Un-Gaming the System
S+B: You bring to mind a former investment bank executive I talked to recently. He said salespeople at his firm habitually showed up at six a.m., not to put in longer hours, but to poach clients who called their absent colleagues. He said he quit because he got sick of working in a place where that was common practice.
Yankelovich: That kind of gaming the system has been entrenched in the financial industry. And on top of that, there have been unconscionable conflicts of interest — to the point that most advice from Wall Street in the 1990s was tainted. Citicorp and JPMorgan and others paid billions of dollars in fines, and it wasn’t for nothing.
S+B: But then if everyone’s doing this kind of thing, how can a company abstain? Assuming that you can avoid illegality, aren’t these the kinds of practices that take hold precisely because they lead to competitive advantage for companies and individuals?
Yankelovich: I think they lead to competitive disadvantage. There are a number of companies, for example, that practice what I think of as the “tailgating” approach: Put an ethical spin on what you do, but play hardball all the way. I have tracked some of these companies, and if unenlightened self-interest were truly a source of competitive advantage, then their stock prices would be booming. But they’re not. As far as I can tell, they tend to lag behind their industries financially.
Many executives seem to understand that stewardship ethics is a path to growth, success, and competitive advantage. But, like everybody else, they compartmentalize. They have one set of practices under the heading “shareholder value,” and another set under the heading “social responsibility,” and it doesn’t add up to a coherent whole.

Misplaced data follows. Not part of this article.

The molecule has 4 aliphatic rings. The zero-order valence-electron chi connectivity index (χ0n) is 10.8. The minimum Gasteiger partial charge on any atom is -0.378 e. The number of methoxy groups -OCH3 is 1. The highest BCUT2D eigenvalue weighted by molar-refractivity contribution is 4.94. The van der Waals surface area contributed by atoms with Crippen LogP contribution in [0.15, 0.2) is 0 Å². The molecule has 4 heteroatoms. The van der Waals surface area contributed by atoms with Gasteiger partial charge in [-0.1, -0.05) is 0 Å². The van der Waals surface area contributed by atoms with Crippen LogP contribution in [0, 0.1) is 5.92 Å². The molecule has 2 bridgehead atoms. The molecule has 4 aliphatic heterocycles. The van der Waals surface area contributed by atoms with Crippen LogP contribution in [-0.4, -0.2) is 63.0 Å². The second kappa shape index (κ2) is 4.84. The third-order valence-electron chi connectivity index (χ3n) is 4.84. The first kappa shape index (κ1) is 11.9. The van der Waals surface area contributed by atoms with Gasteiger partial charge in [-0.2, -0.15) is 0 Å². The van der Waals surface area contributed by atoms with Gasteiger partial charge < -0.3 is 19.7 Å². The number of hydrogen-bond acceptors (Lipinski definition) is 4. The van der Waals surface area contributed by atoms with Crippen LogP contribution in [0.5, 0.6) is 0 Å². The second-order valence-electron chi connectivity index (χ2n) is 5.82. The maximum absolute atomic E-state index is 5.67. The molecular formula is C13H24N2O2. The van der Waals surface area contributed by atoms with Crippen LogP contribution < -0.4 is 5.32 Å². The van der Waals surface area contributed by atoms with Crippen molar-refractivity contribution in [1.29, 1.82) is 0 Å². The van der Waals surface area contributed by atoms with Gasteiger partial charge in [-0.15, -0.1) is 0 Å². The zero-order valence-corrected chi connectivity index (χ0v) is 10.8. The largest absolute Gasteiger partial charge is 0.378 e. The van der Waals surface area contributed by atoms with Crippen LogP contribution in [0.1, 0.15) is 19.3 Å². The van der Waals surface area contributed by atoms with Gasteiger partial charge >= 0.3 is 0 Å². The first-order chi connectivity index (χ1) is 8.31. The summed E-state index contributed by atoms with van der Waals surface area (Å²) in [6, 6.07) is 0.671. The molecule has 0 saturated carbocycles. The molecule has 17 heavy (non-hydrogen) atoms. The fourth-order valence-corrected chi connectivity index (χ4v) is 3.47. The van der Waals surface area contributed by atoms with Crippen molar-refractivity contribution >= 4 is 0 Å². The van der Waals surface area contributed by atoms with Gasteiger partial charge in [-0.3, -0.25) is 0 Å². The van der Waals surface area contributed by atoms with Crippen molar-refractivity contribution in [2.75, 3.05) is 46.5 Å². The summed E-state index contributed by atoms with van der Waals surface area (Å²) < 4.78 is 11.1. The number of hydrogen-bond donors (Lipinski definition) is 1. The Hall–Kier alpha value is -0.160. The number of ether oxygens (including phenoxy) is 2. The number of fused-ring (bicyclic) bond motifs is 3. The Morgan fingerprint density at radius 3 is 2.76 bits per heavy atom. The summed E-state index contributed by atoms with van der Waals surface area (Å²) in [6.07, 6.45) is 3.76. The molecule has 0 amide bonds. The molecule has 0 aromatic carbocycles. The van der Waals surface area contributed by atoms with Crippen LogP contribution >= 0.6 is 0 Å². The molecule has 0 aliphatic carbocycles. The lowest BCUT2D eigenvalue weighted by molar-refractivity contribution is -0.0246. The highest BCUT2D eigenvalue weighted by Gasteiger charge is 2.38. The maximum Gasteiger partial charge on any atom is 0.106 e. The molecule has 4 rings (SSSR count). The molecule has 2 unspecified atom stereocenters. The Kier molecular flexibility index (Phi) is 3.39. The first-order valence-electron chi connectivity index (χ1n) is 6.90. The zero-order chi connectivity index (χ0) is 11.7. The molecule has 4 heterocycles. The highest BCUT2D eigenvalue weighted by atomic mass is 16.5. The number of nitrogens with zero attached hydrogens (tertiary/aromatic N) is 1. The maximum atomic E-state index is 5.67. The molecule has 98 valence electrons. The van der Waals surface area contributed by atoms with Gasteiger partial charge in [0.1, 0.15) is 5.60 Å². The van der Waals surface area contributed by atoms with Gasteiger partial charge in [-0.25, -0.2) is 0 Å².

S+B: What would you say to a corporate leader who was trying to create a more trustworthy company?
Yankelovich: It isn’t just a matter of being an ethical person. You need to be very deliberate — about, for example, the way you listen. Monsanto got into its trouble with genetic engineering in the late 1990s because they didn’t listen carefully. They were oblivious to the perceived threat posed by what the Europeans call “Frankenfoods.” This was out there to see in the same way that the current climate is out there to see. It’s not all that subtle.
The boardroom in many companies is pretty isolated. People in corporations generally talk primarily to one another. And there are subcultures in the United States, like Detroit’s auto industry, which are almost unbelievable in their propensity for groupthink, isolation, and not listening. I worked for the automobile industry when Robert McNamara was president of Ford, and they haven’t changed for 50 years. They still have their blinders on.
So the role of dialogue as a vehicle for listening to stakeholders seems to me to be a particularly important way of developing stewardship values.
S+B: “Dialogue” has come to mean a very specific type of conversation. How would you describe your approach to it?
Yankelovich: In my book The Magic of Dialogue, I defined dialogue as having three indispensable elements. First, park status outside — so that people feel free to interact with each other as equals. That’s not easy to do. Second, suspend judgment while listening. Dialogue is the opposite of debate. You can’t win or lose. You don’t rush to judgment; you leave yourself open to actually hearing with empathy what other people say. Third, unearth and reveal assumptions. Make explicit the framework from which you’re operating. Remarkable things happen when people talk under those conditions.